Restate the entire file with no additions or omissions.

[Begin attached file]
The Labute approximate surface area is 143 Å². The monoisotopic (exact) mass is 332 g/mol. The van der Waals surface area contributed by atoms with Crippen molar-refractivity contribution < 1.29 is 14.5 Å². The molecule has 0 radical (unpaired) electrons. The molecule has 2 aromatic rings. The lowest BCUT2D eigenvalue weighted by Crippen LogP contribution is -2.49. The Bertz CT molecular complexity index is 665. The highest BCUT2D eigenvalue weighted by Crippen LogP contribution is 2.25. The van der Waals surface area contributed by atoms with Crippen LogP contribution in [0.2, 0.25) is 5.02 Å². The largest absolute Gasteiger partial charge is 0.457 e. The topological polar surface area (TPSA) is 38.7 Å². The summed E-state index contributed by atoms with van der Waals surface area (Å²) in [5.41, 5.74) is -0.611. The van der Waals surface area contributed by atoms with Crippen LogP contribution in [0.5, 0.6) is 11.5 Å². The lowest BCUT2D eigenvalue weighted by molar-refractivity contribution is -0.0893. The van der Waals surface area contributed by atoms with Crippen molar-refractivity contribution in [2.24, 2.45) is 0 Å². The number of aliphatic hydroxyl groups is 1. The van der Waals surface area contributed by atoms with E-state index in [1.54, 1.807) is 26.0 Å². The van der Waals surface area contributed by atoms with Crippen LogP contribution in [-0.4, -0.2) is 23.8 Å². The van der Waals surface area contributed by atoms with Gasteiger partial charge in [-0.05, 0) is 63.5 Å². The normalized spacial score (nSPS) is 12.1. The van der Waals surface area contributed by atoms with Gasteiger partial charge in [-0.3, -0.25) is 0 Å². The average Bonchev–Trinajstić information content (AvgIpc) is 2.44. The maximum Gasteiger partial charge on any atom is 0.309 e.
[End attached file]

The Labute approximate surface area is 143 Å². The monoisotopic (exact) mass is 332 g/mol. The van der Waals surface area contributed by atoms with Crippen molar-refractivity contribution < 1.29 is 14.5 Å². The molecule has 0 radical (unpaired) electrons. The molecule has 2 aromatic rings. The lowest BCUT2D eigenvalue weighted by Crippen LogP contribution is -2.49. The Bertz CT molecular complexity index is 665. The highest BCUT2D eigenvalue weighted by Crippen LogP contribution is 2.25. The van der Waals surface area contributed by atoms with Crippen LogP contribution in [0.2, 0.25) is 5.02 Å². The largest absolute Gasteiger partial charge is 0.457 e. The topological polar surface area (TPSA) is 38.7 Å². The summed E-state index contributed by atoms with van der Waals surface area (Å²) in [5.41, 5.74) is -0.611. The van der Waals surface area contributed by atoms with Crippen LogP contribution in [0.5, 0.6) is 11.5 Å². The lowest BCUT2D eigenvalue weighted by molar-refractivity contribution is -0.0893. The van der Waals surface area contributed by atoms with Crippen molar-refractivity contribution in [2.24, 2.45) is 0 Å². The number of aliphatic hydroxyl groups is 1. The van der Waals surface area contributed by atoms with E-state index in [1.54, 1.807) is 26.0 Å². The van der Waals surface area contributed by atoms with Crippen LogP contribution in [-0.4, -0.2) is 23.8 Å². The van der Waals surface area contributed by atoms with Gasteiger partial charge in [-0.05, 0) is 63.5 Å². The normalized spacial score (nSPS) is 12.1. The van der Waals surface area contributed by atoms with Gasteiger partial charge in [-0.3, -0.25) is 0 Å². The average Bonchev–Trinajstić information content (AvgIpc) is 2.44. The maximum Gasteiger partial charge on any atom is 0.309 e.